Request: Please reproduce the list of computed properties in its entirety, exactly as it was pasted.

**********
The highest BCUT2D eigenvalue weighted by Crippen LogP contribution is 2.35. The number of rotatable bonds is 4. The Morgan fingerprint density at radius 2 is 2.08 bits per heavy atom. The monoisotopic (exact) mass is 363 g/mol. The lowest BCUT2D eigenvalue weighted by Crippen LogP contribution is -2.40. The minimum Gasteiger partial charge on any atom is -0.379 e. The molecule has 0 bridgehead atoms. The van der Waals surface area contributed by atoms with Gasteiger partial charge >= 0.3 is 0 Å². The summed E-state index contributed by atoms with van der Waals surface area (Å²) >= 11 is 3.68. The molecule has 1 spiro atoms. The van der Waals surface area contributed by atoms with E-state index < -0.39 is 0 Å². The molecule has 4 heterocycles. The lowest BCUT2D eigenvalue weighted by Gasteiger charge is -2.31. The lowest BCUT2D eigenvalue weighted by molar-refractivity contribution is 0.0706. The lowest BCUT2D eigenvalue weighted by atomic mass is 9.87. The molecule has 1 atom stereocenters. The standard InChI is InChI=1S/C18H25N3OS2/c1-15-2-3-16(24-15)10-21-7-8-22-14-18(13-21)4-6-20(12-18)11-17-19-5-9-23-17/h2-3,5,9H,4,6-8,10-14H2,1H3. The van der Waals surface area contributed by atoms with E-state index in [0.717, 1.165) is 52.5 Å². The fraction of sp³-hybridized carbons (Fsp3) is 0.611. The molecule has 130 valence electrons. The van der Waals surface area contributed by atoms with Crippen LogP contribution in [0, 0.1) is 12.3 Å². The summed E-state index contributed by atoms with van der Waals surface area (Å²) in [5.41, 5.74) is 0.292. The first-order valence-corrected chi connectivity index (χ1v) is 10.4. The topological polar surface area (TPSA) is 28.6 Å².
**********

The highest BCUT2D eigenvalue weighted by Crippen LogP contribution is 2.35. The number of rotatable bonds is 4. The Morgan fingerprint density at radius 2 is 2.08 bits per heavy atom. The monoisotopic (exact) mass is 363 g/mol. The lowest BCUT2D eigenvalue weighted by Crippen LogP contribution is -2.40. The minimum Gasteiger partial charge on any atom is -0.379 e. The molecule has 0 bridgehead atoms. The van der Waals surface area contributed by atoms with Gasteiger partial charge >= 0.3 is 0 Å². The summed E-state index contributed by atoms with van der Waals surface area (Å²) >= 11 is 3.68. The molecule has 1 spiro atoms. The van der Waals surface area contributed by atoms with E-state index < -0.39 is 0 Å². The molecule has 4 heterocycles. The lowest BCUT2D eigenvalue weighted by Gasteiger charge is -2.31. The lowest BCUT2D eigenvalue weighted by molar-refractivity contribution is 0.0706. The lowest BCUT2D eigenvalue weighted by atomic mass is 9.87. The molecule has 1 atom stereocenters. The standard InChI is InChI=1S/C18H25N3OS2/c1-15-2-3-16(24-15)10-21-7-8-22-14-18(13-21)4-6-20(12-18)11-17-19-5-9-23-17/h2-3,5,9H,4,6-8,10-14H2,1H3. The van der Waals surface area contributed by atoms with E-state index in [0.717, 1.165) is 52.5 Å². The fraction of sp³-hybridized carbons (Fsp3) is 0.611. The molecule has 130 valence electrons. The van der Waals surface area contributed by atoms with Crippen LogP contribution in [0, 0.1) is 12.3 Å². The summed E-state index contributed by atoms with van der Waals surface area (Å²) in [5.41, 5.74) is 0.292. The first-order valence-corrected chi connectivity index (χ1v) is 10.4. The topological polar surface area (TPSA) is 28.6 Å².